Reviews

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Read Battleborn by Claire Vaye Watkins, Troublers by Rob Walsh, Caketrain 10, Jurg Laederach’s 69 Ways to Play the Blues and the first issue of Them. Watched Melancholia. Listened to Jenny Hval’s Innocence is Kinky, Beyonce’s Beyonce, and Kate Carr’s Songs From a Cold Place.

It’s clear from reading Battleborn that Watkins has incredible skill with fiction. Her stories feel alive and vital, and they underscore the uselessness of the realism vs. experimental writing debate. While Watkins is working in well established forms, she makes them new. The story “The Archivist,” is a particular highlight. It focuses on the relationship between two sisters, one with a small child, one who has recently become pregnant. Watkins unspools how their shared history and continues to affect them and how trauma is passed down. The one exception was “The Diggings,” which felt overlong and somewhat aimless compared to the sharper, more focused stories in the collection.

Jur Laederach’s 69 Ways to Play the Blues is a strange little book. It’s a collection of stories, many of which take place in New York City and were informed by that author’s time there. The stories cover a variety of subjects: a late playwrights final, unfinished, mess of a play, a psychiatrist who can’t stop saying “Yes, that would be a nice job, if you could get it!”, and a man wearing an infinite amount of clothing. It’s fun and playful, very Oulipian.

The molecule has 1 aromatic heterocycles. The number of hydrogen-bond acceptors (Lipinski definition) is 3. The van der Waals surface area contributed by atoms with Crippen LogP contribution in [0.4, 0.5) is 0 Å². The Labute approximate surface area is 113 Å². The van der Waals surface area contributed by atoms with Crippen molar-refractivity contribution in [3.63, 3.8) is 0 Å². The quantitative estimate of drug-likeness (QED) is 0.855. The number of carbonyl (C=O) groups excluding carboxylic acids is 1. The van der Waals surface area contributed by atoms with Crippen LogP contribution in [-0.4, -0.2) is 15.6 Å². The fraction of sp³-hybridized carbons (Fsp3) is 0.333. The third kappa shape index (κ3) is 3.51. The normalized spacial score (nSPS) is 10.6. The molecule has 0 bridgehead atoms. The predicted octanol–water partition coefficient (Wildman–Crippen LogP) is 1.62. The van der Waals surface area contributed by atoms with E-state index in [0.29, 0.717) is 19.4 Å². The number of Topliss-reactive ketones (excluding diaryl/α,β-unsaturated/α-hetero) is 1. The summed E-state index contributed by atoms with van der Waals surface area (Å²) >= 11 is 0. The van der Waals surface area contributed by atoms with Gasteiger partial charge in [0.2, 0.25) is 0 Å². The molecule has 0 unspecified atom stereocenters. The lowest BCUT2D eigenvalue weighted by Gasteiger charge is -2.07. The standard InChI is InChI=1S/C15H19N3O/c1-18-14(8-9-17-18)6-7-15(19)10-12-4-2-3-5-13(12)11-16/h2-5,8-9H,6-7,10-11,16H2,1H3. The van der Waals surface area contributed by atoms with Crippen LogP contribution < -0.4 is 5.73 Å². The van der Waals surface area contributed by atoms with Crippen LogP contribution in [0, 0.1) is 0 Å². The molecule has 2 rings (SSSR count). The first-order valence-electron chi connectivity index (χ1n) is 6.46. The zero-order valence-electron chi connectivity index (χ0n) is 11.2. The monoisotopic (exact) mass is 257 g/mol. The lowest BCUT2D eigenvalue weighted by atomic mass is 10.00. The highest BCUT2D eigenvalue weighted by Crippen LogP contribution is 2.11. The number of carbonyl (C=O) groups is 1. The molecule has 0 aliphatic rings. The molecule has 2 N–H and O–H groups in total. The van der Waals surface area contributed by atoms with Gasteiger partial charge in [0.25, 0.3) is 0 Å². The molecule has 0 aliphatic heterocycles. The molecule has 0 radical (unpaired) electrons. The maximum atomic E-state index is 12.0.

Them is a lit journal focused on writing by trans authors, and has a great explanation of how the term applies to the journal here. It contains fantastic writing from j/j hastain, Grey Vild, Calvin Gimpelevich, and many others, and concludes with a moving, triumphant poem by Van Binfa. Do yourself a favor and read the first issue here.

Innocence is Kinky, Jenny Hval’s fourth solo album, begins with Hval blankly stating, “That night I watched people fucking on my computer.” It’s a fearless beginning to a fearless album. Her voice is athletic and versatile, and the album is provocative and ambitious. I liked it a lot — it’s big and messy, but appropriate given the subject matter. You can listen to the track “Mephisto in the Water” here.

Kate Carr’s Songs From a Cold Place was released on the artist’s Flaming Pines label, a great home for experimental/ambient music. This album contains sounds gathered during Carr’s trip to Iceland, and mixes field recordings with recognizable instruments like the guitar and glockenspiel. On the surface, it’s a similar process to Simon Scott’s Below Sea Level, but the results are quite different. Songs From a Cold Place is quieter, and the natural sounds seem less manipulated. You can listen to the album, along with other records from the Flaming Pines label, at their Bandcamp page. There’s a wealth of fantastic music on there, particularly the compilation Listen to the Weather.

(image credit)

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